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Which BI Uses Will Finally Drive the Adoption of 'Real-Time' Data Feeds?

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Brian GentileWhich BI uses will finally drive the adoption of 'real-time' data feeds?

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  • Adoption of any technology will be driven faster, always, if there is money involved in its usage directly!

    Given that metric, real-time data feeds for Business Intelligence will make sense and get adopted faster if not having them will cost you money or get as much as you thought you might!

    Some classic examples are Real-time Stock Ticker Information, Commodities Trading, etc.

    On the operational side, service and support functions always had a need for real-time data feeds, especially if there are third parties involved and they are penalized for not meeting service parameters (SLAs) and incentives for meeting them. Then since the real-time feed directly helps or hurts the revenues, adoption will be faster.

    This is becoming more common than we think - even large online stores like Amazon or computer makers like HP, Dell use third party manufacturers and shippers. For them real-time BI feeds will be crucial since they promise delivery dates and meeting them will mean customer satisfaction directly!

  • I agree with Nari.

    Furthermore, following on Nari's comments, the question might be rephrased to: "where do real-time data feeds offer the most compelling value in the context of BI?"

    It seems that the Complex Event Processing players (CEP) have been addressing markets with that interest for many years: financial, logistics, telecommunications, government security/surveillance, etc. But it seems that the overall pick-up has not been as fast as one might expect. For example retailers with RFID seemed to be the perfect use case some years ago, but has BI for RFID data feeds really taken off yet? Perhaps this is the context that prompted the question of this topic in the first place?

    I suspect the "killer app" of "BI for real-time data feeds" might just be sentiment analysis on Twitter data feeds via their API (and fed further by data feeds of other social networking sites). There will be some tricky hurdles to overcome to couple BI with sentiment analysis, given the short amount of text in a Tweet. But if you consider the tweet's source, time, and a few key words, you already have some interesting context to go on. There are already some early players in that space doing some interesting things (eg, Overtone). I think it will really take off in 2010.

  • I'm not sure why this is a question - the horse has long left on the barn on this question... real-time data feeds have already fundamentally changed the financial services industry, and the federal space / intelligence area. We are well on the way to a real-time fabric and dominant use of CEP technologies.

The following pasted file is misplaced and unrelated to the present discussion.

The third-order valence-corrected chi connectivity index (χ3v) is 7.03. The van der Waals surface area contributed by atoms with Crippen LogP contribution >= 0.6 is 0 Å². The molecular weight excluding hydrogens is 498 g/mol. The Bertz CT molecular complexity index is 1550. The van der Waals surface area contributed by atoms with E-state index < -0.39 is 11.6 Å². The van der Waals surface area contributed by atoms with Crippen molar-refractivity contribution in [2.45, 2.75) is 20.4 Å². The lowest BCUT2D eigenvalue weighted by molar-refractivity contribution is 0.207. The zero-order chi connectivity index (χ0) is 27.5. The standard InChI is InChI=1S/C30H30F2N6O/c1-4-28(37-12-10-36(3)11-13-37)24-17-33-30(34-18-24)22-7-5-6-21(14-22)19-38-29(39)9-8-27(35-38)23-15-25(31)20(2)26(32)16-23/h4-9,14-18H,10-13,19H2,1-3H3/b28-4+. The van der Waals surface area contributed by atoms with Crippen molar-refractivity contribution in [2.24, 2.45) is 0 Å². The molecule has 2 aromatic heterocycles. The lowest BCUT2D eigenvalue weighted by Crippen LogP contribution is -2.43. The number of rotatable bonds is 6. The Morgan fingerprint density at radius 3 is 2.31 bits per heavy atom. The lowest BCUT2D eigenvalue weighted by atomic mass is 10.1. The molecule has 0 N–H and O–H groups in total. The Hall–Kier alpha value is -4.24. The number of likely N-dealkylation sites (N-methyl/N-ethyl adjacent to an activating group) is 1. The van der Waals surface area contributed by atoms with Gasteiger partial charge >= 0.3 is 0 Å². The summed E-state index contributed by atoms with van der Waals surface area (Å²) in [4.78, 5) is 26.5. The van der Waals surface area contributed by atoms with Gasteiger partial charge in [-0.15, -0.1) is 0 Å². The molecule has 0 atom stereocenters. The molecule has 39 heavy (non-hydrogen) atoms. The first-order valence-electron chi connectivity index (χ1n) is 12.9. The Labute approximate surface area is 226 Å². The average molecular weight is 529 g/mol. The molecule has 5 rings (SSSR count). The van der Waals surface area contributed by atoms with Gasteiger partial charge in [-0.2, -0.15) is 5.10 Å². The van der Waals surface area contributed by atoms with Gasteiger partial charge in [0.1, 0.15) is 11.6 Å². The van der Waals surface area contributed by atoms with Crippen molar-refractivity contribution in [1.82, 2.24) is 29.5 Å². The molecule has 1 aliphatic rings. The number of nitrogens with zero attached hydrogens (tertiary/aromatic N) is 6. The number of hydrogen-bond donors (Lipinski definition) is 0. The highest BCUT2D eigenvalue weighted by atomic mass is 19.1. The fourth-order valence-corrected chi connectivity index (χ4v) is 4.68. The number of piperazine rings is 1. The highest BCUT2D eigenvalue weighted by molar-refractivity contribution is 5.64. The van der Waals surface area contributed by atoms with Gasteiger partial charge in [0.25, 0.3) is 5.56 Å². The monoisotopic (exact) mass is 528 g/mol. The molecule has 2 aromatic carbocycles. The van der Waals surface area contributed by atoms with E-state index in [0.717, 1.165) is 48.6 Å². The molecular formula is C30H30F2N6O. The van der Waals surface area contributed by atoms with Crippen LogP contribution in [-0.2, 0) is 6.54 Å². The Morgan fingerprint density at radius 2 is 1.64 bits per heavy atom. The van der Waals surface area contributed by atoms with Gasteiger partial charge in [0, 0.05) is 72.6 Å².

RFID was hyped several years ago, but event processing / CEP didn't take off in those use cases because the event streams were simply too expensive to generate. RFID tags are still reserved to more expensive items and applications, so the deluge of event data did not happen.

    But, no matter, for those of us in the CEP industry, things are going just fine for us in the environments that HAVE events. The rest of the industries will follow over time.

    - Mark Palmer, CEO, StreamBase Systems

  • To Mark's point, if the question was "Which BI Uses will Drive the MAINSTREAM Adoption of Real-Time Data Feeds?", I think the answer is importantly different.

    The fact that systems-based event/data streams even within industries are so non-standard, the costs of implementing CEP, BAM and even rules engine technologies is too costly and complex (requiring money, time and scarce systems integrator cycles). What if a new layer of "web services" could help standardize system-generated events, first, within a specific industry and, second, across industries? Wouldn't this lower the barriers to and therefore make more cost-effective the use-cases for using real-time data?

    Think of: discrete and process manufacturing, energy/utilities, even retail/distribution and healthcare (where business profit margins are notoriously low) . . . they all stand to gain huge benefit from real-time data and intelligent events for improved performance management (system to system and system to human).

    Just a thought . . .

    Brian Gentile

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